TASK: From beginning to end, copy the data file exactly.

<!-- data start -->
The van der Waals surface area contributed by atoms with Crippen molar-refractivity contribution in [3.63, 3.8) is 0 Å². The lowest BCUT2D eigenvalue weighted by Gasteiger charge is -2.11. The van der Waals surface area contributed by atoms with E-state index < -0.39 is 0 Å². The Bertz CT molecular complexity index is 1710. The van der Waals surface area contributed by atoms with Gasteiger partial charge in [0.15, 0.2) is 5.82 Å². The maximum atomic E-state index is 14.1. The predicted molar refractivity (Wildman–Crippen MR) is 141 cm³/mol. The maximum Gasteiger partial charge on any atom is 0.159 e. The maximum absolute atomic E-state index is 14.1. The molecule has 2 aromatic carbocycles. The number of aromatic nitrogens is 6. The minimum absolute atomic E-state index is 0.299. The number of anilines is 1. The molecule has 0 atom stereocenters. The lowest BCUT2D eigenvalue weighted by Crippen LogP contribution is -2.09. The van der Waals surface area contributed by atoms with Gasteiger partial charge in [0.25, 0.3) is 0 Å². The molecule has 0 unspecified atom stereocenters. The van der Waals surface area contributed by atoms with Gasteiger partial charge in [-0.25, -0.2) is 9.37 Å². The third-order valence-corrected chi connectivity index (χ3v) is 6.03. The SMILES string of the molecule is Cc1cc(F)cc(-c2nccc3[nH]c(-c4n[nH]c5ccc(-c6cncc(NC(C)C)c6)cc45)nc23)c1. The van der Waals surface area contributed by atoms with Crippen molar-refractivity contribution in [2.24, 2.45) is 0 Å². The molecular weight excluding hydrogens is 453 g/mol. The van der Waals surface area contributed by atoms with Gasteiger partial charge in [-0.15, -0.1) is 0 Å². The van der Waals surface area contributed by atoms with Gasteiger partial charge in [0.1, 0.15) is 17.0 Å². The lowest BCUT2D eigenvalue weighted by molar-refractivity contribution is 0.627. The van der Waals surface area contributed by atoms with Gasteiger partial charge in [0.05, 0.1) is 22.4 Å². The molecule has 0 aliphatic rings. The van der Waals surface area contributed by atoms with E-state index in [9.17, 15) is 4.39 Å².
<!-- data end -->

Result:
The van der Waals surface area contributed by atoms with Crippen molar-refractivity contribution in [3.63, 3.8) is 0 Å². The lowest BCUT2D eigenvalue weighted by Gasteiger charge is -2.11. The van der Waals surface area contributed by atoms with E-state index < -0.39 is 0 Å². The Bertz CT molecular complexity index is 1710. The van der Waals surface area contributed by atoms with Gasteiger partial charge in [0.15, 0.2) is 5.82 Å². The maximum atomic E-state index is 14.1. The predicted molar refractivity (Wildman–Crippen MR) is 141 cm³/mol. The maximum Gasteiger partial charge on any atom is 0.159 e. The maximum absolute atomic E-state index is 14.1. The molecule has 2 aromatic carbocycles. The number of aromatic nitrogens is 6. The minimum absolute atomic E-state index is 0.299. The number of anilines is 1. The molecule has 0 atom stereocenters. The lowest BCUT2D eigenvalue weighted by Crippen LogP contribution is -2.09. The van der Waals surface area contributed by atoms with Gasteiger partial charge in [0.25, 0.3) is 0 Å². The molecule has 0 unspecified atom stereocenters. The van der Waals surface area contributed by atoms with Gasteiger partial charge in [-0.25, -0.2) is 9.37 Å². The third-order valence-corrected chi connectivity index (χ3v) is 6.03. The SMILES string of the molecule is Cc1cc(F)cc(-c2nccc3[nH]c(-c4n[nH]c5ccc(-c6cncc(NC(C)C)c6)cc45)nc23)c1. The van der Waals surface area contributed by atoms with Crippen molar-refractivity contribution in [2.24, 2.45) is 0 Å². The molecular weight excluding hydrogens is 453 g/mol. The van der Waals surface area contributed by atoms with Gasteiger partial charge in [-0.15, -0.1) is 0 Å². The van der Waals surface area contributed by atoms with Gasteiger partial charge in [0.1, 0.15) is 17.0 Å². The lowest BCUT2D eigenvalue weighted by molar-refractivity contribution is 0.627. The van der Waals surface area contributed by atoms with Gasteiger partial charge in [0.05, 0.1) is 22.4 Å². The molecule has 0 aliphatic rings. The van der Waals surface area contributed by atoms with E-state index in [9.17, 15) is 4.39 Å².